So we have the choice of striving toward perfection (probably not to achieve it in this life, but quite possibly in the next) or deciding not to strive. It seems to me that the free man is the striver. Yes, there are beliefs proper to the Orthodox Christian, but they are not a system of concepts but rather the experience of a Person. If we say that Orthodoxy believes that the Son of God is of one essence with the Father, it is not because we are holding up some academic concept that has little bearing on real life. Rather it is because that is how God has actually revealed Himself, and because we want to know Him for Who He really is, not for what we’d like Him to be or what we think He is. After all, life eternal (you do want life eternal, don’t you?), is about knowing God, not about adherence to concepts. And the more we know God, the freer we become.
My experience of Orthodoxy is that it is very much characterized by freedom. Though there is instruction on the beliefs of the Church, no one goes around telling people what to think, mounting up witch hunts to see who’s committing thought crimes and holding wrong opinions. (There’s also plenty of instruction on what to do, but what did you expect? What’s the point of religion that doesn’t have any standards?) Yes, there is a clear shape to the life of the household of faith, but there are many ways of living within it. No, not all the ways the world has in mind will work within the household. But that is not because there is no freedom. It is because those ways lead to enmity and destruction. Those ways are not bad because they’re “wrong.” They’re bad because they’re counter to the design the Father put in place when He created everything. If you’re trying to glue thin pieces of balsa wood together, a hammer is not the right tool for the job. No one is violating your “freedom” if they say not to use a hammer and instead offer you some glue and a vise.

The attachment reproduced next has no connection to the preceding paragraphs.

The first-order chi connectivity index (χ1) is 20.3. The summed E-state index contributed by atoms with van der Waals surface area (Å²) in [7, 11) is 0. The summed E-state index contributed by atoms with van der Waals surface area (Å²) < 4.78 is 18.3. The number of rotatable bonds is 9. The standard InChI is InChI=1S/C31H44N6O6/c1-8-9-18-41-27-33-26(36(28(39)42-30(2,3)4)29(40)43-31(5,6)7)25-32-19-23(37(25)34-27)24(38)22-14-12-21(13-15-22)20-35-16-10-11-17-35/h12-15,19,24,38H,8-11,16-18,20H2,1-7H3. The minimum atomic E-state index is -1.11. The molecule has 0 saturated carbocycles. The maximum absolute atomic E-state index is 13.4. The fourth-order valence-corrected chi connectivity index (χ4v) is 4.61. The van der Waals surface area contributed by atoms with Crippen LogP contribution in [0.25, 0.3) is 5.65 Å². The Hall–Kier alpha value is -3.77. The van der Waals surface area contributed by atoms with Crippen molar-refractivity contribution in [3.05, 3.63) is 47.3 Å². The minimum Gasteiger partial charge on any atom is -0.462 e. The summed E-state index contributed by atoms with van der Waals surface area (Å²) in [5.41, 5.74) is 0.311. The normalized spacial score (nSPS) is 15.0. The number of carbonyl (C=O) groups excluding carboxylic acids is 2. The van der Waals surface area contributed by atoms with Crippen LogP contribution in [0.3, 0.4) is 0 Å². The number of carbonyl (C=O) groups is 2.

Orthodoxy isn’t about limiting anyone. It doesn’t chain people. Orthodoxy grants wings. Orthodoxy grants vision. Orthodoxy fuels the great fire within humanity, allowing it to blaze with the uncreated light of God Himself. Anyone who thinks that’s limiting has either never really touched it or really has a thing for the, ahem, “other side.”
The evidence of the freedom of the Church’s life is to be found in the saints. Sin, like all addiction, is boring, repetitive, ugly, and destructive, while the holiness of the lives of the saints is characterized by glorious variation. Their lives are a peacock’s panoply of color, of all the amazing and curious possibility that human nature may achieve.
Note: This post is not about whether same-sex marriage should be legal, about whether or not Orthodoxy actually teaches traditional marriage (it does!), etc. Comments along those lines won’t be published, not because I’m a censorious meanie, but because there are many thousands of other places online to discuss such things, and I don’t care to make this one of them. My house, my rules.